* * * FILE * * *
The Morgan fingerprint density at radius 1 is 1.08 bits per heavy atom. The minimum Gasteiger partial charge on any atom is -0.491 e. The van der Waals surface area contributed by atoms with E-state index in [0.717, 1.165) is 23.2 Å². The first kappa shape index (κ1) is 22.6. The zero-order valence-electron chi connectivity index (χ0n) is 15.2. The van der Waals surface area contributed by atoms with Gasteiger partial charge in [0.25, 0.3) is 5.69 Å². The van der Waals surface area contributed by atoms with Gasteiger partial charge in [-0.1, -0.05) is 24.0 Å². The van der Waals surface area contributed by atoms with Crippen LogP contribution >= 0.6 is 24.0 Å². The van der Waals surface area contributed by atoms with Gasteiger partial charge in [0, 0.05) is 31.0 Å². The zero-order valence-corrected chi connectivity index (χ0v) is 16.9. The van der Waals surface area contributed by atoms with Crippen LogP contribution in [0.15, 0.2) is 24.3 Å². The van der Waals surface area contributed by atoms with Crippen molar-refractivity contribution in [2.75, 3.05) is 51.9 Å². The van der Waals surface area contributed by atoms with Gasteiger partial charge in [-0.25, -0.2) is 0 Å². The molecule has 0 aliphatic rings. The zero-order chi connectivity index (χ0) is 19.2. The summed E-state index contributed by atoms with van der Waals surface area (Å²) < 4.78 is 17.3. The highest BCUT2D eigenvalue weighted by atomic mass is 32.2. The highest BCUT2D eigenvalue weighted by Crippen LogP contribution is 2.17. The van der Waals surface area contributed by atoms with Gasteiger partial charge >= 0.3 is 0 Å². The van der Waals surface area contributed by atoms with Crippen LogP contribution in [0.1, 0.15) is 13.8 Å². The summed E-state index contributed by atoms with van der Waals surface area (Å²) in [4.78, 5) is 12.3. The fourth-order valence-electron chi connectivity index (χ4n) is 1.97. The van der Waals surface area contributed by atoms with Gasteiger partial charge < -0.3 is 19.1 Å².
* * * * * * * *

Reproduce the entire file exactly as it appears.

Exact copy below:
The Morgan fingerprint density at radius 1 is 1.08 bits per heavy atom. The minimum Gasteiger partial charge on any atom is -0.491 e. The van der Waals surface area contributed by atoms with E-state index in [0.717, 1.165) is 23.2 Å². The first kappa shape index (κ1) is 22.6. The zero-order valence-electron chi connectivity index (χ0n) is 15.2. The van der Waals surface area contributed by atoms with Gasteiger partial charge in [0.25, 0.3) is 5.69 Å². The van der Waals surface area contributed by atoms with Gasteiger partial charge in [-0.1, -0.05) is 24.0 Å². The van der Waals surface area contributed by atoms with Crippen LogP contribution >= 0.6 is 24.0 Å². The van der Waals surface area contributed by atoms with Gasteiger partial charge in [0, 0.05) is 31.0 Å². The zero-order valence-corrected chi connectivity index (χ0v) is 16.9. The van der Waals surface area contributed by atoms with Crippen LogP contribution in [0.15, 0.2) is 24.3 Å². The van der Waals surface area contributed by atoms with Crippen molar-refractivity contribution in [2.75, 3.05) is 51.9 Å². The van der Waals surface area contributed by atoms with Gasteiger partial charge in [-0.25, -0.2) is 0 Å². The molecule has 0 aliphatic rings. The zero-order chi connectivity index (χ0) is 19.2. The summed E-state index contributed by atoms with van der Waals surface area (Å²) < 4.78 is 17.3. The highest BCUT2D eigenvalue weighted by atomic mass is 32.2. The highest BCUT2D eigenvalue weighted by Crippen LogP contribution is 2.17. The van der Waals surface area contributed by atoms with Gasteiger partial charge >= 0.3 is 0 Å². The van der Waals surface area contributed by atoms with Crippen LogP contribution in [0.1, 0.15) is 13.8 Å². The summed E-state index contributed by atoms with van der Waals surface area (Å²) in [4.78, 5) is 12.3. The fourth-order valence-electron chi connectivity index (χ4n) is 1.97. The van der Waals surface area contributed by atoms with Gasteiger partial charge < -0.3 is 19.1 Å².